A few years ago while on "holiday", I returned from dinner to find that my laptop had bluescreened. Panic time! It was Saturday night, and I still had quite a lot of text to translate and deliver on Monday morning. And up on the highest mountain in Portugal, I wasn't sure where I could find a replacement to finish the project, which was, at least, not utterly lost, because I had put it on a memoQ Cloud server for testing. The next day I got lucky: about 50 km away there was a Worten, where I picked up a gamer laptop with lots of RAM and an SSD. Well, not so lucky, as it was a Hewlett Packard Omen, with a fan prone to failure, but that's another story....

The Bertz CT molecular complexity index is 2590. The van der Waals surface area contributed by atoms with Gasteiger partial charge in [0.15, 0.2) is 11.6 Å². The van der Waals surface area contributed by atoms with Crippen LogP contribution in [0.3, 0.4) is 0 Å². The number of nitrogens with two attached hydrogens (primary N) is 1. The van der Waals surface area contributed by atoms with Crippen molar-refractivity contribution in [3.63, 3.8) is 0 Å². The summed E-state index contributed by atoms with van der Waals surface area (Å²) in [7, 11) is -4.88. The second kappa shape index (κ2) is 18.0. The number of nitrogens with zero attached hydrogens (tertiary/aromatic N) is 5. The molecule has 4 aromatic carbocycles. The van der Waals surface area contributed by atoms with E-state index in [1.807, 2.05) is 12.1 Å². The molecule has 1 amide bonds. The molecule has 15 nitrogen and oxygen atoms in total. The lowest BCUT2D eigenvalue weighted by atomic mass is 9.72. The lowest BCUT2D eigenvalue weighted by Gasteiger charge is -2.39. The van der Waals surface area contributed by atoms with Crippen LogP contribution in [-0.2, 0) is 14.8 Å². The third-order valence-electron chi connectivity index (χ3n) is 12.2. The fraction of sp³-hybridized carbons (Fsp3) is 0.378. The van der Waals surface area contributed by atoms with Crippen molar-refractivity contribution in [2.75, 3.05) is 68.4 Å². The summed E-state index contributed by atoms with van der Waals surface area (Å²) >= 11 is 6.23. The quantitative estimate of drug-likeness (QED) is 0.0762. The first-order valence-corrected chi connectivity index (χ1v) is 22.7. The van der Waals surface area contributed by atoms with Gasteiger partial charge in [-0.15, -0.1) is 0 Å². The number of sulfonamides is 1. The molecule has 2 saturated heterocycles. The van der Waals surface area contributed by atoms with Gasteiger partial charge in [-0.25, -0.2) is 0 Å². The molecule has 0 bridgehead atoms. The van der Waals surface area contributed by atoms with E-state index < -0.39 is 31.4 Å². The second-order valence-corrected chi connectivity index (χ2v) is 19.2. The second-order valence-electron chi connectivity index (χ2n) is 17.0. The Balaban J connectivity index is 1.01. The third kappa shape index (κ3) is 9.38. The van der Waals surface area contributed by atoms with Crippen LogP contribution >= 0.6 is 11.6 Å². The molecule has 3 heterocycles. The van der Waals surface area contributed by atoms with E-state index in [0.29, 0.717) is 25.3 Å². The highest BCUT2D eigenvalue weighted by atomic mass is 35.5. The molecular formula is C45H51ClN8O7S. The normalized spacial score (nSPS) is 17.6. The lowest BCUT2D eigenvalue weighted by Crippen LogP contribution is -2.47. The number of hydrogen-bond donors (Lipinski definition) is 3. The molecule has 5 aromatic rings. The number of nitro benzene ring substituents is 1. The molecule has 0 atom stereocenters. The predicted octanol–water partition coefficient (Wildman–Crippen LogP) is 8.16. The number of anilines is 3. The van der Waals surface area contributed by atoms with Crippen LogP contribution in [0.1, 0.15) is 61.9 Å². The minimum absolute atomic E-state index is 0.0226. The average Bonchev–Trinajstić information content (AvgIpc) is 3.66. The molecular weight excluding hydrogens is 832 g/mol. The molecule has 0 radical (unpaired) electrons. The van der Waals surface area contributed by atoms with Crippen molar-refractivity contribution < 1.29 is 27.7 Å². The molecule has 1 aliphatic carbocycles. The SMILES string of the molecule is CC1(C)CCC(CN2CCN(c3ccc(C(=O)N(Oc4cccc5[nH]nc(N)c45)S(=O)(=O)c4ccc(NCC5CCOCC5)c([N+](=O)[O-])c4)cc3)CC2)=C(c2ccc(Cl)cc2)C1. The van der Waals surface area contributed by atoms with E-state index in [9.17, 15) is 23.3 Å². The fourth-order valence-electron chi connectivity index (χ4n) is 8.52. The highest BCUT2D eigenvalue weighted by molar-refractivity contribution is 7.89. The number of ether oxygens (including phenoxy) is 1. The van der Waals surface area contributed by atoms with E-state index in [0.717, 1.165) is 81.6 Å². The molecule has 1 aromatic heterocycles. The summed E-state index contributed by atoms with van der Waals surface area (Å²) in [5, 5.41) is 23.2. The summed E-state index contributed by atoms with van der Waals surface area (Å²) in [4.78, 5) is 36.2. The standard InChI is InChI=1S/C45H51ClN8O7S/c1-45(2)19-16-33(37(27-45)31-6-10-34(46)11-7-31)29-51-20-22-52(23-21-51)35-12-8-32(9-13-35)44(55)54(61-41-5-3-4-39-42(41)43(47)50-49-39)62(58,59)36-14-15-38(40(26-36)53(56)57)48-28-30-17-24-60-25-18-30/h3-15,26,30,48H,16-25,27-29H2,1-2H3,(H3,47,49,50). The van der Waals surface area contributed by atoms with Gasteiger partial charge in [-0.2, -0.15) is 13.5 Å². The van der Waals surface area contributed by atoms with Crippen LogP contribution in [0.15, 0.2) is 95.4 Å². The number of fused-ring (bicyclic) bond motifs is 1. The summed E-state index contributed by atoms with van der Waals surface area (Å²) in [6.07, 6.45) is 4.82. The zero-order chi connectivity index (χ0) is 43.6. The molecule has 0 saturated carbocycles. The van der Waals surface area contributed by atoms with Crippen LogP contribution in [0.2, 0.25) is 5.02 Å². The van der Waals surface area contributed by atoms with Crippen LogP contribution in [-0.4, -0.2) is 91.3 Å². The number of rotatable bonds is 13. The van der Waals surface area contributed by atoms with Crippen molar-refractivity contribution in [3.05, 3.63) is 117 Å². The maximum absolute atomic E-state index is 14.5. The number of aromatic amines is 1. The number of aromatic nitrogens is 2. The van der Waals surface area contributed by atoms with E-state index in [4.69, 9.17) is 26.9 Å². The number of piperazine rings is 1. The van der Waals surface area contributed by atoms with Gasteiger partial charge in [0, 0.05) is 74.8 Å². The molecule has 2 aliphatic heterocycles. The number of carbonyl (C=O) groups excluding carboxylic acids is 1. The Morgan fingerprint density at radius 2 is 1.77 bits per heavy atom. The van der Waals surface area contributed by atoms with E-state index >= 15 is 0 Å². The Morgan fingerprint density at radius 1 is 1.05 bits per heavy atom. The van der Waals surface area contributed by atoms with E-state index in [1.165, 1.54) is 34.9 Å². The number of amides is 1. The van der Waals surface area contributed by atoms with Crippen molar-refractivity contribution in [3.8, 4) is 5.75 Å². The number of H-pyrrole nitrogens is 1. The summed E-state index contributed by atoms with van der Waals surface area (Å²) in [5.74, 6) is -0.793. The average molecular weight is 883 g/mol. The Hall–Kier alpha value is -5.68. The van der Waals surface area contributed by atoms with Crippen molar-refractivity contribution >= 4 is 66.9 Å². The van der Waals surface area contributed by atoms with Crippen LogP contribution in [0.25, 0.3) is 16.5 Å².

This new laptop was my first encounter with Windows 10. I had heard that this operating system offered improved speech recognition capabilities, and since I prefer to dictate my translations and downloading the 3 GB installation file for Dragon NaturallySpeaking (DNS) from my server at the office was going to take forever, I thought I would give Windows 10 speech recognition a try. I hadn't installed my CAT tool of choice yet, so I fired up Microsoft Word and began dictating. "Not bad," I thought. Then I tried it in my translation environment, and the results were a complete disaster. So I put that mess out of my mind.